EN 1994 composite design extensions in SCIA Engineer 16.1



Version 16.0 of SCIA Engineer saw the release of an integrated composite design module (esacbd.01.01) according to EN 1994-1-1:2004. The unique about the released functionality was the integration of code-based member verifications into advanced design workflows, such as slab based finite element analysis including nonlinearities. The consequence was that the user could now use the same platform for the creation of sophisticated models in an advanced 3D analysis environment while, in that same platform, run design checks and code-compliant optimisation on all or selected members from the 3D model.

The functionality that translates advanced finite element analysis (FEA) into output that can be streamlined for code-specific checks is known as the Composite Analysis Model (CAM). The CAM ensures that:

  • the stages of construction (and exploitation) are reflected in the analysis;
  • the influence of creep is taken into account for long-term loads;
  • the composite deck is represented in the 3D model by realistic stiffness in all directions;
  • the composite deck and supporting beams are (partially) connected, resulting in additional stiffness against bending in the beams;
  • sheeting contributes to the stiffness of the structure in both construction and final composite stages, also keeping sheeting orientation in mind;
  • primary and secondary beams are recognised and treated differently during, e.g., the determination and layout of studs;
  • the composite deck and beams are modelled in such a way that no axial forces exist due to eccentricities (because the code only describes the verification of bending moment and shear force);
  • beam effective widths are automatically calculated such that the internal forces in the beams contain the integrated stresses in the slab within the effective width.

When composite decks are present in your model, the software knows that a staged analysis should be performed. Different load cases are calculated with different stiffness, based on when these loads are first applied on the structure (in construction or final stage) and (2) what the duration of these loads is (short or long term). From a modelling perspective, the composite slab consists of a shell with partially connected rib elements. Additional modelling tricks are put in place to take into account the specific detailing and behaviour of composite structures.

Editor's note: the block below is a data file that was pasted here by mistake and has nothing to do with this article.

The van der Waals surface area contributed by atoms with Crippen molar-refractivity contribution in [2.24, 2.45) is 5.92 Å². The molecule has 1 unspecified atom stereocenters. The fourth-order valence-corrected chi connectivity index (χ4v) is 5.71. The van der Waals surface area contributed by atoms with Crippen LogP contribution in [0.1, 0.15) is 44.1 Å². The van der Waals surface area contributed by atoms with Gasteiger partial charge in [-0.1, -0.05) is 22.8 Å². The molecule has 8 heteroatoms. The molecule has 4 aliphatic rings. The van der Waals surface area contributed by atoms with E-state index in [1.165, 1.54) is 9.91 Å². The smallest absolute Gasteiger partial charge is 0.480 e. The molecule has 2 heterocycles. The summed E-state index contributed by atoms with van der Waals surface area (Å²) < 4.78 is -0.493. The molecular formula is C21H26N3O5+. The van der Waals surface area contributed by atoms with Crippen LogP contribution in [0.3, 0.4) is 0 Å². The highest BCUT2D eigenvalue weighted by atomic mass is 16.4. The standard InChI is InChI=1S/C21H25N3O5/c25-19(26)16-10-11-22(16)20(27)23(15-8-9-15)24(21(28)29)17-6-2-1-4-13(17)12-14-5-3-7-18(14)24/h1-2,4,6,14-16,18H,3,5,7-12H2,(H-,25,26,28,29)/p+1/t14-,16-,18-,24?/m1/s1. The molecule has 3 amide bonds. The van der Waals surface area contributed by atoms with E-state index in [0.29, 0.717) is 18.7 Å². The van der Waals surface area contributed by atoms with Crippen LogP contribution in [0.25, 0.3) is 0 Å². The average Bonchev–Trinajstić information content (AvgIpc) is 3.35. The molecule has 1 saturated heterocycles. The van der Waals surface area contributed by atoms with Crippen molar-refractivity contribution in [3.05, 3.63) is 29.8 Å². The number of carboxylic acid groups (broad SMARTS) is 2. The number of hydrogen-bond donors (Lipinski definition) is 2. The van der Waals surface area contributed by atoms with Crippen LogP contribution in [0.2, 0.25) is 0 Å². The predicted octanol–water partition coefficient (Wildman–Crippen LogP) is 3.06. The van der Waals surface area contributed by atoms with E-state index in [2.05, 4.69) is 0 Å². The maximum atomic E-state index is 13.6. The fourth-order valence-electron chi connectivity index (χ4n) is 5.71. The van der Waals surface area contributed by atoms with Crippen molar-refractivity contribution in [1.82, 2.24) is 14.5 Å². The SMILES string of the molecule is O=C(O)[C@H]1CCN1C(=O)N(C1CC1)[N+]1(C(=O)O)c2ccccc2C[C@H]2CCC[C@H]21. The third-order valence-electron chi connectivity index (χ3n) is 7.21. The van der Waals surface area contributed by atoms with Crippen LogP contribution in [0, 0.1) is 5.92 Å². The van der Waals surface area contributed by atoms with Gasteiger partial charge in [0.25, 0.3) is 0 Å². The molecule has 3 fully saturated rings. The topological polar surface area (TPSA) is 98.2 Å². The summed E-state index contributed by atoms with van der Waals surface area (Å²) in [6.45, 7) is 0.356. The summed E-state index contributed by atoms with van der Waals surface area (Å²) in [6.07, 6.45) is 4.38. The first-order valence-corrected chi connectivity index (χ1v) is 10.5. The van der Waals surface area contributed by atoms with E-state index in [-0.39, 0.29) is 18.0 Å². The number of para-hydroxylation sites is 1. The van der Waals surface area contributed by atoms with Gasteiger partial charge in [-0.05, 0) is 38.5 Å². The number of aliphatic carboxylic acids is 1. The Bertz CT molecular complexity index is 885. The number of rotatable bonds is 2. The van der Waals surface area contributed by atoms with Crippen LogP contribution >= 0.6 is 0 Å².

In an effort to continually expand the software’s functionality, the latest version of SCIA Engineer brings further extensions to the composite workflow. The following sections outline the extensions to the module for composite design (esacbd.01.01) in version 16.1.

Provision for the weight of fresh concrete

Fresh concrete weighs more due to its high water content; it is estimated that the density of concrete is around 4% higher in the fresh state than in the dry state. In addition to that, the dead weight of fresh concrete should be considered as a variable load (with corresponding load factors in limit state design) due to the delivery methods and the fact that liquid concrete can heap on top of an individual sheet of deck or beam.

In version 16.1 of SCIA Engineer, the following functionality is added in order to properly account for the weight of fresh concrete:

  • The material properties of concrete have been extended with an additional (editable) property "Density in fresh state." By editing this value, the user may specify how much the nominal concrete density should be increased during the construction stage;
  • The increased self-weight of fresh concrete is taken into account in the construction stage. The weight of all other load-bearing elements and materials remains unchanged in both construction and final stage.
  • The necessary load cases pertaining to the self-weight of the structure are created automatically and assigned to the correct stage (construction or final).
  • The weight of fresh concrete is, by default, considered as a variable load on the structure due to the possibility of heaping during pouring; however, the user may edit this and consider the weight of fresh concrete as a permanent load;
  • Precautions are taken to ensure that the user cannot, by mistake, include both concrete weights (fresh and final) in the same result class (and thus account for the concrete twice).

NCCI PN001a-GB alongside the BS NA

The SCI publication “NCCI: Resistance of headed stud shear connectors in transverse sheeting” is used in the UK in addition to the NA of EN 1994-1-1. It prescribes a modification to the shear resistance of welded studs in a composite slab, taking into account the geometry and behaviour of more modern steel sheeting.

NCCI PN001a-GB has been written based on test data from the period between 2006 and 2008. At the time, the need arose to investigate the behaviour of composite decks made with modern steel sheets (whose geometry is much more sophisticated, with various stiffeners on walls that are as a rule more slender). It was found that the Eurocode 4 calculation of shear stud resistance may be unsafe in the case when two studs are welded to the troughs of commonly-used modern profiles.

SCIA Engineer now takes into account the reduction factor prescribed in this publication when the NA of the ESA project is set to the United Kingdom. By supporting NCCI PN001a-GB, the composite module esacbd.01.01 complies to both the international code and the common engineering practice in the region.

This development is in line with SCIA strive to react to new tendencies in design practice and modern construction.